Evidence Based Substance Abuse - Implementing...

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Implementing Evidence-Based Substance Use Prevention Curricula in North Carolina Public School Districts Melinda M. Pankratz, Denise D. Hallfors ABSTRACT: The Safe and Drug-Free Schools and Communities Act (SDFSCA) provides funding for prevention education to nearly every school district in the nation. Recent federal policy requires SDFSCA recipients to implement evidence-based prevention programs. This paper reports the extent to which North Carolina public school districts implement evidence-based substance use prevention curricula. Results showed that while the majority of school districts use evidence-based prevention curricula, they are rarely the most commonly used curricula. Evidence-based curricula are much more likely to be used at the middle school level than at the elementary or high school levels. Urbanicity, coordinator time, and coordinator experience correlated with extensive use of evidence-based curricula in the bivariate analysis, but only time spent on prevention by the Safe and Drug-Free Schools (SDFS) coor- dinator significantly predicted extensive use in the multivariate analysis. Increasing district SDFSCA coordinator time is a necessary step for diffusing evidence-based curricula. (J Sch Health. 2004;74(9):353-358) T he Safe and Drug-Free Schools and Communities Act (SDFSCA) represents the largest single source of federal funding for the prevention of alcohol, tobacco, and other drug use.' Administered by the US Department of Education, SDFSCA provides prevention funding to virtu- ally every school district in the nation.^ The SDFSCA program has appropriated more than $8 billion since its inception in 1986.' Despite the significant monetary investment, the use of alcohol, tobacco, and other drugs among adolescents remains a major public health concern. In the first year of SDFSCA funding, the Monitoring the Future national survey of high school seniors found that 64% of 12th graders had drank alcohol, 29% had smoked tobacco, and 21% had used an illicit drug during the past month." Adolescent substance use rates declined during the first few years of SDFSCA funding, but this decline was followed by a significant upsurge lasting throughout most of the 1990s. Today, 50% of 12th graders report consuming alcohol, 30% report smoking tobacco, and 26% report using an illicit drug within the past month." With the realization that adolescent substance use rates had not declined. Congress questioned whether the activi- ties being funded could be effective in preventing substance use.' In response to these questions, the federal SDFSCA program increasingly emphasized the importance of using evidence-based prevention programs that have been rigor- ously tested and found to reduce substance use. In 1998, the US Department of Education promulgated the Principles of Effectiveness, which require SDFSCA recipients to imple- ment prevention programs that have evidence of their effec- tiveness,*' and appointed an Expert Panel to designate "Exemplary" and "Promising" school-based prevention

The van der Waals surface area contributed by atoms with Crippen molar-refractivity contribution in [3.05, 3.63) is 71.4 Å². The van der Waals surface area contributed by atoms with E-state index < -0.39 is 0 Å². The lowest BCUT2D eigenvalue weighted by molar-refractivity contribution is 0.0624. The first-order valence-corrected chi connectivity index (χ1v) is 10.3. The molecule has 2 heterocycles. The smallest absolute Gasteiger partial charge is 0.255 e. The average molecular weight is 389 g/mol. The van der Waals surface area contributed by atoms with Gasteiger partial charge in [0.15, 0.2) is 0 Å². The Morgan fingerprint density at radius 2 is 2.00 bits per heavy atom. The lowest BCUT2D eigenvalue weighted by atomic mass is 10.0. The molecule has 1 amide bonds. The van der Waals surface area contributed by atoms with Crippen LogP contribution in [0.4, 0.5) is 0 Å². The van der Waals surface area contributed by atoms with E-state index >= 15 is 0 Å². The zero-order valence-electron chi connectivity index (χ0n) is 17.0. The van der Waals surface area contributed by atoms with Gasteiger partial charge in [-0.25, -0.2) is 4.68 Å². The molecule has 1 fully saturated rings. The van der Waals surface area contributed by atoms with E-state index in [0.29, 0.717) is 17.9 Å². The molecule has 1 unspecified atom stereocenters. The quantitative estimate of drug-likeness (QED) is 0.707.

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This note was uploaded on 05/10/2010 for the course H ED 660 taught by Professor Goldberg during the Spring '10 term at San Francisco School of Digital Filmmaking.

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Evidence Based Substance Abuse - Implementing...

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